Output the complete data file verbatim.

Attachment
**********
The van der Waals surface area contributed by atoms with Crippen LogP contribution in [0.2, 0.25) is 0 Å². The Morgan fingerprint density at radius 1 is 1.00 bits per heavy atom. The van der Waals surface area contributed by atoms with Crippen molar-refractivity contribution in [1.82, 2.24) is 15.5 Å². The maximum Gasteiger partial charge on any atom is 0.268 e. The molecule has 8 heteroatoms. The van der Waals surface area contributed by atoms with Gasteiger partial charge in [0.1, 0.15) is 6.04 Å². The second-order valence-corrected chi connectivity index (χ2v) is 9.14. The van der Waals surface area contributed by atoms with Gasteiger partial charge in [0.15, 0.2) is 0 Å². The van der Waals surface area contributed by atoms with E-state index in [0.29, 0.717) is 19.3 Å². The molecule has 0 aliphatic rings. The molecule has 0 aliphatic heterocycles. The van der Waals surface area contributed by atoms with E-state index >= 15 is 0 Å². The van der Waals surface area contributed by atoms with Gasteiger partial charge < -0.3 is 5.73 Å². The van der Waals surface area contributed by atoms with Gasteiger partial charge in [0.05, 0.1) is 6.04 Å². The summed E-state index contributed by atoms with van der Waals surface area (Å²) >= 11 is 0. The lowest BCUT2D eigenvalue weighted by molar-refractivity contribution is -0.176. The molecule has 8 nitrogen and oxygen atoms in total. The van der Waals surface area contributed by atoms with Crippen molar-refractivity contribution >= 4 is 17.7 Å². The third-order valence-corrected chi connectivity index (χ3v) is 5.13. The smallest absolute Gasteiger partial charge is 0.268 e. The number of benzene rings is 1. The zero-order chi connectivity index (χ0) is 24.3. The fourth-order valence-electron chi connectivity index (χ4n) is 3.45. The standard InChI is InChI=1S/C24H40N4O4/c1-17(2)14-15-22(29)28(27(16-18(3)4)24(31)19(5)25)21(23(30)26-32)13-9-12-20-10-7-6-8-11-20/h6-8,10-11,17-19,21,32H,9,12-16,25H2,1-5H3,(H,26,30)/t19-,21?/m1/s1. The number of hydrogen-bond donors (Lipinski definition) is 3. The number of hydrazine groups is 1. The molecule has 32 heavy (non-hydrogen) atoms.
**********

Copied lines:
The van der Waals surface area contributed by atoms with Crippen LogP contribution in [0.2, 0.25) is 0 Å². The Morgan fingerprint density at radius 1 is 1.00 bits per heavy atom. The van der Waals surface area contributed by atoms with Crippen molar-refractivity contribution in [1.82, 2.24) is 15.5 Å². The maximum Gasteiger partial charge on any atom is 0.268 e. The molecule has 8 heteroatoms. The van der Waals surface area contributed by atoms with Gasteiger partial charge in [0.1, 0.15) is 6.04 Å². The second-order valence-corrected chi connectivity index (χ2v) is 9.14. The van der Waals surface area contributed by atoms with Gasteiger partial charge in [0.15, 0.2) is 0 Å². The van der Waals surface area contributed by atoms with E-state index in [0.29, 0.717) is 19.3 Å². The molecule has 0 aliphatic rings. The molecule has 0 aliphatic heterocycles. The van der Waals surface area contributed by atoms with E-state index >= 15 is 0 Å². The van der Waals surface area contributed by atoms with Gasteiger partial charge < -0.3 is 5.73 Å². The van der Waals surface area contributed by atoms with Gasteiger partial charge in [0.05, 0.1) is 6.04 Å². The summed E-state index contributed by atoms with van der Waals surface area (Å²) >= 11 is 0. The lowest BCUT2D eigenvalue weighted by molar-refractivity contribution is -0.176. The molecule has 8 nitrogen and oxygen atoms in total. The van der Waals surface area contributed by atoms with Crippen molar-refractivity contribution >= 4 is 17.7 Å². The third-order valence-corrected chi connectivity index (χ3v) is 5.13. The smallest absolute Gasteiger partial charge is 0.268 e. The number of benzene rings is 1. The zero-order chi connectivity index (χ0) is 24.3. The fourth-order valence-electron chi connectivity index (χ4n) is 3.45. The standard InChI is InChI=1S/C24H40N4O4/c1-17(2)14-15-22(29)28(27(16-18(3)4)24(31)19(5)25)21(23(30)26-32)13-9-12-20-10-7-6-8-11-20/h6-8,10-11,17-19,21,32H,9,12-16,25H2,1-5H3,(H,26,30)/t19-,21?/m1/s1. The number of hydrogen-bond donors (Lipinski definition) is 3. The number of hydrazine groups is 1. The molecule has 32 heavy (non-hydrogen) atoms.